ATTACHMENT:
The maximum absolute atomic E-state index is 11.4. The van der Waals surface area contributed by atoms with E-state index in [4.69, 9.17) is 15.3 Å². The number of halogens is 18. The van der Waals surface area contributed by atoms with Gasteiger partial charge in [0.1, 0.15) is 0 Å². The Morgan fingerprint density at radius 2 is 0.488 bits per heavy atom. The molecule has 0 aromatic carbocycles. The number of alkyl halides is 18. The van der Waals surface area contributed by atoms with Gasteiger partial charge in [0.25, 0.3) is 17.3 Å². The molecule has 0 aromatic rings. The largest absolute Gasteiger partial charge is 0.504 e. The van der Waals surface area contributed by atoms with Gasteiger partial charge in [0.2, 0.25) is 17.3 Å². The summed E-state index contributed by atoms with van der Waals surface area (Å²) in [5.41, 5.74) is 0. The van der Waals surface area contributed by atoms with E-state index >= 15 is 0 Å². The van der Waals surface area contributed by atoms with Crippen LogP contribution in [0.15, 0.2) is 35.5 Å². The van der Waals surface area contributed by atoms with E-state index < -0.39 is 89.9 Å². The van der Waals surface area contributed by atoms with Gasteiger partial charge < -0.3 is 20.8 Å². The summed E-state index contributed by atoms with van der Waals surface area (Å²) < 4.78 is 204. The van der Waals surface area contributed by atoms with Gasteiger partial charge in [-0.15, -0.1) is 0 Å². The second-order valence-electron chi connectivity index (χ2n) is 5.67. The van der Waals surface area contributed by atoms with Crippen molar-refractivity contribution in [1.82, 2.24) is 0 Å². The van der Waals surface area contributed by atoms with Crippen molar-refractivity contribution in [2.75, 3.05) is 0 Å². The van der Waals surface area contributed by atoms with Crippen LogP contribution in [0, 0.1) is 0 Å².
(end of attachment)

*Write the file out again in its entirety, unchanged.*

The maximum absolute atomic E-state index is 11.4. The van der Waals surface area contributed by atoms with E-state index in [4.69, 9.17) is 15.3 Å². The number of halogens is 18. The van der Waals surface area contributed by atoms with Gasteiger partial charge in [0.1, 0.15) is 0 Å². The Morgan fingerprint density at radius 2 is 0.488 bits per heavy atom. The molecule has 0 aromatic carbocycles. The number of alkyl halides is 18. The van der Waals surface area contributed by atoms with Gasteiger partial charge in [0.25, 0.3) is 17.3 Å². The molecule has 0 aromatic rings. The largest absolute Gasteiger partial charge is 0.504 e. The van der Waals surface area contributed by atoms with Gasteiger partial charge in [0.2, 0.25) is 17.3 Å². The summed E-state index contributed by atoms with van der Waals surface area (Å²) in [5.41, 5.74) is 0. The van der Waals surface area contributed by atoms with E-state index >= 15 is 0 Å². The van der Waals surface area contributed by atoms with Crippen LogP contribution in [0.15, 0.2) is 35.5 Å². The van der Waals surface area contributed by atoms with E-state index < -0.39 is 89.9 Å². The van der Waals surface area contributed by atoms with Gasteiger partial charge < -0.3 is 20.8 Å². The summed E-state index contributed by atoms with van der Waals surface area (Å²) < 4.78 is 204. The van der Waals surface area contributed by atoms with Gasteiger partial charge in [-0.15, -0.1) is 0 Å². The second-order valence-electron chi connectivity index (χ2n) is 5.67. The van der Waals surface area contributed by atoms with Crippen molar-refractivity contribution in [1.82, 2.24) is 0 Å². The van der Waals surface area contributed by atoms with Crippen molar-refractivity contribution in [2.75, 3.05) is 0 Å². The van der Waals surface area contributed by atoms with Crippen LogP contribution in [0, 0.1) is 0 Å².